So as tough as those early socializations were, we learned that:

  • Talking through the experience helped Elizabeth learn for the next time.

  • Talking through what was good helped reinforce positive thoughts for the next time.

  • Talking through events helped me be able to share my feelings and thoughts with Elizabeth and helped her understand her feelings as well.

Talking, in my opinion (ask my family) has always been a good thing!  Never underestimate the positive things that can come from spending time together talking and sharing.

So how to conclude?

THEY CAN ACHIEVE

Socialization is one of those things that you are part of, that you have grown with, and that you can continue to make gains with.  If you think about it, we are all never done growing in social ways with how we wish to present ourselves in certain situations, when making a presentation or even how to handle a disagreement.  So our children are simply growing as well.  We need to be there to help them take the next step that others take automatically.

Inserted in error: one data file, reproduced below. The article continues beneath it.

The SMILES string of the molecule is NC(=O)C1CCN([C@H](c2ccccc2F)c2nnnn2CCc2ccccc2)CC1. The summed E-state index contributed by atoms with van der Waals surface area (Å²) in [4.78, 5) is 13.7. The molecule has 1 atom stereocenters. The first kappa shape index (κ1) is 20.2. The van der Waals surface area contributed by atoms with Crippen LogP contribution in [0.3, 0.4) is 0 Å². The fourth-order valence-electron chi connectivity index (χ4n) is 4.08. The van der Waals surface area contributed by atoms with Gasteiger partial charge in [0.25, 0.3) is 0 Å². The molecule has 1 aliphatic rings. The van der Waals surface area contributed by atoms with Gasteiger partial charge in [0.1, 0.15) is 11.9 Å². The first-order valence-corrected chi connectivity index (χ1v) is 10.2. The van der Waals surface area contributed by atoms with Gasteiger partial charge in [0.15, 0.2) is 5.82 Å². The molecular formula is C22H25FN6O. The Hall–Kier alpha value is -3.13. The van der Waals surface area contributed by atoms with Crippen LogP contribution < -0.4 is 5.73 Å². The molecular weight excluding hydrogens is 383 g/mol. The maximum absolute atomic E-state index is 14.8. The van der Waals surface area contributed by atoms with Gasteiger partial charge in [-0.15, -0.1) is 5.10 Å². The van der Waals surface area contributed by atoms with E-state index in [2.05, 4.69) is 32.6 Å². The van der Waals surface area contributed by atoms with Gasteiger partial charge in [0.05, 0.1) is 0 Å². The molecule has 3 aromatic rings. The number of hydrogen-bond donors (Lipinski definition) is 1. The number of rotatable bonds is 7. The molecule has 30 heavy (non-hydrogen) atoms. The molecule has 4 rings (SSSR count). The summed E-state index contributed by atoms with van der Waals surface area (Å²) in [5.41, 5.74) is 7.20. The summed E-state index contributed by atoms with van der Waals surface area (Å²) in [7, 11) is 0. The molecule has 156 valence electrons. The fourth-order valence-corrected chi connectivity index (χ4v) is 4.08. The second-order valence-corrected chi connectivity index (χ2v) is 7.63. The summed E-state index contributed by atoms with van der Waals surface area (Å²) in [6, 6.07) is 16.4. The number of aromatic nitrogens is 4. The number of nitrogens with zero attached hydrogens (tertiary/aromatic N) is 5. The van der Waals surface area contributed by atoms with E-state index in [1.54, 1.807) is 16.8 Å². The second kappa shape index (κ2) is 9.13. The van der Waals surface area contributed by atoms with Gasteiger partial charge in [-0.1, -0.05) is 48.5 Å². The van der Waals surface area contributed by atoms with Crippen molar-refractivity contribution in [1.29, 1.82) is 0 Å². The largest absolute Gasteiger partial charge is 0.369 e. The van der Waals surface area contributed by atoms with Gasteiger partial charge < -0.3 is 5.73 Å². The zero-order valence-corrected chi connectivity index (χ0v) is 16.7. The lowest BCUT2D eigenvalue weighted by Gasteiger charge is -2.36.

• Use examples of everyday experiences to help them.

  • Encourage expressions of any emotion.

  • Praise them for trying.

  • Encourage them if they fail.

  • Let them know you believe in them, always.

I wish you all some great conversations be them, via communication boards, devices, full of short sentences or long beautiful ones … It all counts and it all matters.

-Michele Gianetti

Michele writes for TalkTools Blog every month about her experience caring for Elizabeth, her daughter with Sensory Processing Disorder and Dyspraxia. Follow her story since the beginning here.